A06: White Paper-palal24

A06: White Paper-palal24

Why Self Control Is Not A Predetermined Trait

Practice Opening 1

Self control is one of the most important traits that a person can possess in order to be successful in life.  Imagine if you were confronted with the choice of going to a party or studying for a chemistry exam.  You know that sacrificing your time to study and do well on the exam will go far in improving your chances for good grades, while partying may be fun in the short term but will do nothing to achieve your goals to get into medical school.  Flash forward to medical school, were every day including weekends is a never ending repeat of sleep, study, eat and more study.  During this time, you watch your friends sleep late, go out, have fun.  You are aware, however, that the delaying gratification will result in a successful, respected career that fulfills you because  it is ultimately your passion.  Anything less would be a huge disappointment and you are focused on your goal.   Doctors are masters at self control and delayed gratification; they could not become physicians without possessing these traits.  Now imagine that there is a study that demonstrates that the traits of self control are evident as young as preschool, and that those children showing those traits are proven to be more successful adults than those not having those traits.  For a period of time, social scientists believed that self control and delayed gratification were predetermined traits.  Now imagine that a new study indicates the traits of self control and delayed gratification can be taught by improving the perception of trust in the outcome.  This paper will analyze the ways in which experiences and environmental impact affects a person’s ability to self control, and ways we can use this knowledge to increase societal trustworthiness.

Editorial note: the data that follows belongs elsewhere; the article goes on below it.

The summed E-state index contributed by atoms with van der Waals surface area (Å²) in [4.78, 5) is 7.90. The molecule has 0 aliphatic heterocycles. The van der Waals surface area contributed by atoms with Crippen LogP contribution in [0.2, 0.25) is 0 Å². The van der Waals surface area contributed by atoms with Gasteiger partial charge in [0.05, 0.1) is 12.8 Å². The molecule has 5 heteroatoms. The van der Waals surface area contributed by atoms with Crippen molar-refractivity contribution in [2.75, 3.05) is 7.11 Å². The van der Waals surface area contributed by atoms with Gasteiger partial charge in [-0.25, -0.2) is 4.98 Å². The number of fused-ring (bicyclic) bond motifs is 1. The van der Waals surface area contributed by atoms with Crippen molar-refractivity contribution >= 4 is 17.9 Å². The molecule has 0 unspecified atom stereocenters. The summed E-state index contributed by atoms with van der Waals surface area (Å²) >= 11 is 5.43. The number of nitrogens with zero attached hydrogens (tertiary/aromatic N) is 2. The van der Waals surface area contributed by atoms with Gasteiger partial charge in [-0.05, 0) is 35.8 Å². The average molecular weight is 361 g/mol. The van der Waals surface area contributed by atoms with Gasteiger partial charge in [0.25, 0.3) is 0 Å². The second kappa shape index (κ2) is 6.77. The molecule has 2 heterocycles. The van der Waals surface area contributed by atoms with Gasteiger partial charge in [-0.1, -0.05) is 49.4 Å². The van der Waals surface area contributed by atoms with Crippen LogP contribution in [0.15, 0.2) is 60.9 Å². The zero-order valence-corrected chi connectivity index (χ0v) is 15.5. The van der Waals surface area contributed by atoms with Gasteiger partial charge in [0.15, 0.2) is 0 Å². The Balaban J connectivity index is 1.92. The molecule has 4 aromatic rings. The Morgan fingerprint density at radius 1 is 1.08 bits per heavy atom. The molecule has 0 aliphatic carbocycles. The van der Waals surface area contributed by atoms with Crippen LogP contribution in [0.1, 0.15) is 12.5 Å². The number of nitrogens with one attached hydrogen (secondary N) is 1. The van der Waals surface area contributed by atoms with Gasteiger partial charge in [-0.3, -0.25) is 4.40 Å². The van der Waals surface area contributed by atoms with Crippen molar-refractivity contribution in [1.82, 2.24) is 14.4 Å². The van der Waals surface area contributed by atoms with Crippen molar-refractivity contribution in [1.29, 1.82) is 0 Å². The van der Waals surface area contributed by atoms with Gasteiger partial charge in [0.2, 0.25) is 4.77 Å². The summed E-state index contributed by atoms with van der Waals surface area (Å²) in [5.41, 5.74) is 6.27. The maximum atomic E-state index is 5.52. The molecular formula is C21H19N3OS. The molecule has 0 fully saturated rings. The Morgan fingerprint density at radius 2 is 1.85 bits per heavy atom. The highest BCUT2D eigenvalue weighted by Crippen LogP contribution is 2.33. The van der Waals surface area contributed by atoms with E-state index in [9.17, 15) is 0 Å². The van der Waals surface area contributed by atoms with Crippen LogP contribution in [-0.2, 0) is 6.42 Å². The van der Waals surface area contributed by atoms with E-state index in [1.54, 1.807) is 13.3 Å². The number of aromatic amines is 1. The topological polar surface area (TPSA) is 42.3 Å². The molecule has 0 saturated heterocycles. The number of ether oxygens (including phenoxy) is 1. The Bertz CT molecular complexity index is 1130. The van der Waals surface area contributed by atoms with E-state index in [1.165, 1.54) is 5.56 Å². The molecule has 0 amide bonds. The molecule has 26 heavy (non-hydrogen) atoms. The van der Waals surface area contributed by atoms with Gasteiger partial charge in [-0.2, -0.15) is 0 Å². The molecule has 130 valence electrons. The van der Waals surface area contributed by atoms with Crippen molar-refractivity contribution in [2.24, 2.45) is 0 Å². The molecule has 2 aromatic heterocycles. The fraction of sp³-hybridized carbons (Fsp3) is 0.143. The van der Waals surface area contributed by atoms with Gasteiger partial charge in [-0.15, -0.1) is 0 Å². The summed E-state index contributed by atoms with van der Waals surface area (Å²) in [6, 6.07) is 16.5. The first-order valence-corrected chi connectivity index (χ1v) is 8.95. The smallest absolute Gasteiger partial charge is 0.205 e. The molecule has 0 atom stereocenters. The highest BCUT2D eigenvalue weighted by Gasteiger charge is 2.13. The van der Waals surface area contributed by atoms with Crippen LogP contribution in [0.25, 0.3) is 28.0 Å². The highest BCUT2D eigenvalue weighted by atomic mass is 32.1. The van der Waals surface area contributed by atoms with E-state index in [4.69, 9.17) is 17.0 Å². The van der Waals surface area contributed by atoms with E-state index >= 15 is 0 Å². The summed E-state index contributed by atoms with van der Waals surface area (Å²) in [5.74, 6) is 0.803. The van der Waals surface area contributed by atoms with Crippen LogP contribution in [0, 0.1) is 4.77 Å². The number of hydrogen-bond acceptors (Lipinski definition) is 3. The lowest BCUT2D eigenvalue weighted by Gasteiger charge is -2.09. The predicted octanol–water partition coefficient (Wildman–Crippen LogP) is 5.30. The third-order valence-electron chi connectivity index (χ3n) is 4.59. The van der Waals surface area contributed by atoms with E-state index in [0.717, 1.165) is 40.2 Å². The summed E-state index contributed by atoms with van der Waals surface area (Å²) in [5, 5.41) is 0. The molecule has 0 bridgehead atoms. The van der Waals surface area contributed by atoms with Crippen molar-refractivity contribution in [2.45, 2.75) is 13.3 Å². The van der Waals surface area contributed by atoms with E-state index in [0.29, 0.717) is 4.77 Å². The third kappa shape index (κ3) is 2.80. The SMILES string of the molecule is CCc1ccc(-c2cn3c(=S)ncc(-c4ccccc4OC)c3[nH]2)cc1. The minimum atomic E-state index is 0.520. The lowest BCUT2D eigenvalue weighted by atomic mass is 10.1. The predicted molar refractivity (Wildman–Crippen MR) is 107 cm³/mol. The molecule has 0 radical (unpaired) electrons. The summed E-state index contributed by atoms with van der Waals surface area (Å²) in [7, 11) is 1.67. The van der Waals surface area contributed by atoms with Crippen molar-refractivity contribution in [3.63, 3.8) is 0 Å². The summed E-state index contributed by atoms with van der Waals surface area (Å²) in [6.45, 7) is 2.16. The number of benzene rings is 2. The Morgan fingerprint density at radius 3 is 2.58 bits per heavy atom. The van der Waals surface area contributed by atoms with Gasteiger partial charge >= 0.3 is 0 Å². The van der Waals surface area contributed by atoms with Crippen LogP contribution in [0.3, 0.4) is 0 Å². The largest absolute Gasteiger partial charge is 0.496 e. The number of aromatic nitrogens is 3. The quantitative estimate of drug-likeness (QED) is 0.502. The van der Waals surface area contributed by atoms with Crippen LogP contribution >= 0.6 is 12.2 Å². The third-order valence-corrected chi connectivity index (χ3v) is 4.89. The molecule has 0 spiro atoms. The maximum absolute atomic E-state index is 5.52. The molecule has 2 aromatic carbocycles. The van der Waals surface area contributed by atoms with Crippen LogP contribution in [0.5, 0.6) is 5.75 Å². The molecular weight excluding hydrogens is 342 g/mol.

Practice Opening 2

Children unlucky enough to be born into poverty, or with absent fathers, have been proven to be less successful in life because they lack the ability to delay gratification.  They almost always chose to grab what they can immediately, and not postpone gratification in the hopes of getting more.  This lack of self control leads to juvenile delinquency, poor performance in school, and lack of economic opportunities.  However, there is a study done by University of Rochester professors that challenge the inevitability of failure by this subset of children.  The study indicates that the reason the children lack self control is not because of lack of unitary trait needed to succeed, but because of the lack of trust in the outcome of waiting.  The study suggests that if societal trust is established in these children, they are more likely to learn self control and thus more likely to use desirable traits such as self control to succeed in life.  This paper will analyze the hypothesize that self control is a situational trait that is determined through experiences and environmental impact, rather than a predetermined trait.  Early interventions of at risk children (homeless, fatherless) could affect their ability to delay gratification.

The Marshmallow Study